By Ed Killer of TCPalm.com and USA Today Network
Lyle Chandler wanted to keep fishing. That was his vote.
But after a 56.4-pound bull dolphin landed on the deck of Unreel, his Mercury-powered Fort Pierce-built 27-foot Ameracat, Chandler was outvoted 3-1.
It was only a few minutes after noon, and the scales at Causeway Cove didn’t open until 3 p.m. Angler Stephanie Langel had just battled the raging bull for 45 minutes until husband Phil Langel could gaff it and haul it over the gunwale. Erin Chandler had just reeled in a smaller fish — a cow, or female, dolphin — and the whole crew was celebrating. They knew the big dolphin was big.
But was it big enough to win $10,000 — the top prize in the 22nd annual Fishing Frenzy tournament presented by Geico Treasure Coast and the St. Lucie Chamber of Commerce?
Chandler, of White City, said he and his wife had never entered a fishing tournament before. Erin, a breast cancer survivor, had not been on the boat in a long while, and one day while talking to their neighbors — the Langels — they all decided it would be fun to enter the Frenzy.
They waited until the week of the tournament to enter, keeping an eye on weather forecasts for Saturday.
“We took along some double-rigged ballyhoo,” Chandler explained. “I was checking some apps to see where the offshore temperature breaks were and found some that looked good down off St. Lucie Inlet. So that’s where we headed after checkout at Fort Pierce Inlet.”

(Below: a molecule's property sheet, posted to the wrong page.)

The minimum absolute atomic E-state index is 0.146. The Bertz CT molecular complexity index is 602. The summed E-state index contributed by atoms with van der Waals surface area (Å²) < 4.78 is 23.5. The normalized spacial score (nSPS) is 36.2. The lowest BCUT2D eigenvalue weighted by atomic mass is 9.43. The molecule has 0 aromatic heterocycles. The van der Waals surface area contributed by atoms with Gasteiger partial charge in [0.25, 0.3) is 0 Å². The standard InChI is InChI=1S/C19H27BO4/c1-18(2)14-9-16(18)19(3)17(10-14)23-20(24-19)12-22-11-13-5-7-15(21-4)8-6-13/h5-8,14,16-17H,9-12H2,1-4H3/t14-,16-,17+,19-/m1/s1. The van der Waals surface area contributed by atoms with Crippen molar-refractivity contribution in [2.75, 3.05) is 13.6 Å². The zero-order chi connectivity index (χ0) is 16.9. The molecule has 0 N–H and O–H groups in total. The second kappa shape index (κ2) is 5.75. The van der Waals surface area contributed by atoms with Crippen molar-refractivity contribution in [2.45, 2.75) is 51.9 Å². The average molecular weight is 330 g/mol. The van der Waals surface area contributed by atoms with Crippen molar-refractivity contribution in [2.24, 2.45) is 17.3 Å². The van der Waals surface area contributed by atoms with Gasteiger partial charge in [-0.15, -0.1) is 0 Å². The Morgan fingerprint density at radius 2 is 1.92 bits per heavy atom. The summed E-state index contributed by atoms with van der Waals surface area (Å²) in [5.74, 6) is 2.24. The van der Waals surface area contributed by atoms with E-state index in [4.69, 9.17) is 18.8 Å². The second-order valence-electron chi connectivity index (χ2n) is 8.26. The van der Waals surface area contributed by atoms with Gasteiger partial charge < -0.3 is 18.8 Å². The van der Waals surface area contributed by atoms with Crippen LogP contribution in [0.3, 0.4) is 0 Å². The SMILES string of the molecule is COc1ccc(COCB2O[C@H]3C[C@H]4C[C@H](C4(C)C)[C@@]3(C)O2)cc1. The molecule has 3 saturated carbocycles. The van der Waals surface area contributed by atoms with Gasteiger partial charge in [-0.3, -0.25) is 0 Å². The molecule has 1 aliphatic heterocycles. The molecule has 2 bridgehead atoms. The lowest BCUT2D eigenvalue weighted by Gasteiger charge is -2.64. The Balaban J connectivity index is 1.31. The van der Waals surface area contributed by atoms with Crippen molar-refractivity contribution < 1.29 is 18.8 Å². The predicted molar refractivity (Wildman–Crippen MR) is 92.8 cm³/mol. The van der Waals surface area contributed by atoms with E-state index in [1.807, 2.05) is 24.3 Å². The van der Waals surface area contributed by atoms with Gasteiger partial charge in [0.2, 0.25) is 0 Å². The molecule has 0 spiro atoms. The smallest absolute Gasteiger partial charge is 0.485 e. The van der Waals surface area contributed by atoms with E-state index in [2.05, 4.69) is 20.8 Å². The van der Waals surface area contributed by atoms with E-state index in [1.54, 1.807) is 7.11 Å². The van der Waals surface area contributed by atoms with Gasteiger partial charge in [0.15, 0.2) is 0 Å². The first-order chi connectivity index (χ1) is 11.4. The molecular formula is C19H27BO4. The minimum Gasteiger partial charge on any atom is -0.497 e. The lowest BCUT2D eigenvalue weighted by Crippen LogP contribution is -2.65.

There were 131 boats entered in this year’s Frenzy, Terissa Aronson said. The tournament paid out $10,000 to first place, $3,000 to second, $2,000 to third and $1,000 to fourth for heaviest dolphin, a fish better known on seafood restaurant menus as “mahi mahi.”
“In 10 minutes, we got a little schoolie and I thought that was a good sign,” he said. “Then, for the next 2-3 hours it was nothing but weeds and bonitos.”
Chandler trolled north along current edges and temperature breaks waiting for that one knockdown. The wives chose to take naps on the boat’s bean bag chairs until something exciting happened.
Then, at about 11:15 a.m., in 150-200 feet of water northeast of Fort Pierce Inlet, they had two rods go off.
“My wife grabbed the one rod and began fighting her fish on the one side, but Stephanie was the only one who saw the other fish bite,” Chandler said. “She said it was a big fish.”
But no one knew for sure. What they did know was that the strike on that bait was so vicious, it buried the line into the outrigger clip. They had to break the clip to free the line and not lose the fish.
After a long battle, they saw the fish in the water. None of them could believe how big it was.
“Then it was like musical chairs with rods and gaffs,” Chandler said. “It looked like if the fish had jumped one more time, it might have spit the hook. I don’t think she could have battled it much longer. When we got it on board, it was the biggest fish we had ever caught on my boat.”
And that’s when Chandler suggested they keep fishing. But no one else agreed with that game plan. They wanted to make sure they had a chance to win the money.
Sundance Kid and Adam Lambeth of Vero Beach took second place with a 44-pound dolphin to earn $3,000. Hot Pursuit with Doug McComas and Robert McComas took third place and $2,000 with a 30-pounder. Fourth place went to Pale House and Wayne Klekamp with a 29.20-pounder worth $1,000.
Tag Team’s Erika Wright won the Lady Angler prize of $250 with a 31-pounder, while Jimmy Wright IV won the top junior angler $100 with a 22.40-pound dolphin.